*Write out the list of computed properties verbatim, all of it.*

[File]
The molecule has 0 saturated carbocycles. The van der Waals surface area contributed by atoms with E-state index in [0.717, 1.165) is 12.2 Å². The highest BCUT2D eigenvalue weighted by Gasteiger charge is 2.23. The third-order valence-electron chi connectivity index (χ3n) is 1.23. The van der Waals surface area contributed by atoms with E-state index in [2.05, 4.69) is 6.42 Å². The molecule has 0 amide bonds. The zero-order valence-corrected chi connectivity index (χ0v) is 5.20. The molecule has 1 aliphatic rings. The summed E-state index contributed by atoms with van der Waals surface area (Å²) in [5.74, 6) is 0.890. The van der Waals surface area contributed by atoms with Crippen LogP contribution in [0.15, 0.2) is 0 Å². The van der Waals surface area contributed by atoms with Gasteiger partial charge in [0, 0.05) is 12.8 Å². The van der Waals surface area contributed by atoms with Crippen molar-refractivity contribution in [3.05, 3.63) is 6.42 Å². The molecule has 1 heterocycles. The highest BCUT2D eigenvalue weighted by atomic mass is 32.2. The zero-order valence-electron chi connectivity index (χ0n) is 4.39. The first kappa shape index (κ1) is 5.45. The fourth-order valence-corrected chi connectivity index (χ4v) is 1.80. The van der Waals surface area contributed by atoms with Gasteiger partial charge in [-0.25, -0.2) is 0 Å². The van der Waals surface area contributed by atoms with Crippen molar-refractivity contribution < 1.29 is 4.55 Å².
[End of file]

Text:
The molecule has 0 saturated carbocycles. The van der Waals surface area contributed by atoms with E-state index in [0.717, 1.165) is 12.2 Å². The highest BCUT2D eigenvalue weighted by Gasteiger charge is 2.23. The third-order valence-electron chi connectivity index (χ3n) is 1.23. The van der Waals surface area contributed by atoms with E-state index in [2.05, 4.69) is 6.42 Å². The molecule has 0 amide bonds. The zero-order valence-corrected chi connectivity index (χ0v) is 5.20. The molecule has 1 aliphatic rings. The summed E-state index contributed by atoms with van der Waals surface area (Å²) in [5.74, 6) is 0.890. The van der Waals surface area contributed by atoms with Crippen LogP contribution in [0.15, 0.2) is 0 Å². The van der Waals surface area contributed by atoms with Gasteiger partial charge in [0, 0.05) is 12.8 Å². The van der Waals surface area contributed by atoms with Crippen molar-refractivity contribution in [3.05, 3.63) is 6.42 Å². The molecule has 1 heterocycles. The highest BCUT2D eigenvalue weighted by atomic mass is 32.2. The zero-order valence-electron chi connectivity index (χ0n) is 4.39. The first kappa shape index (κ1) is 5.45. The fourth-order valence-corrected chi connectivity index (χ4v) is 1.80. The van der Waals surface area contributed by atoms with Gasteiger partial charge in [-0.25, -0.2) is 0 Å². The van der Waals surface area contributed by atoms with Crippen molar-refractivity contribution < 1.29 is 4.55 Å².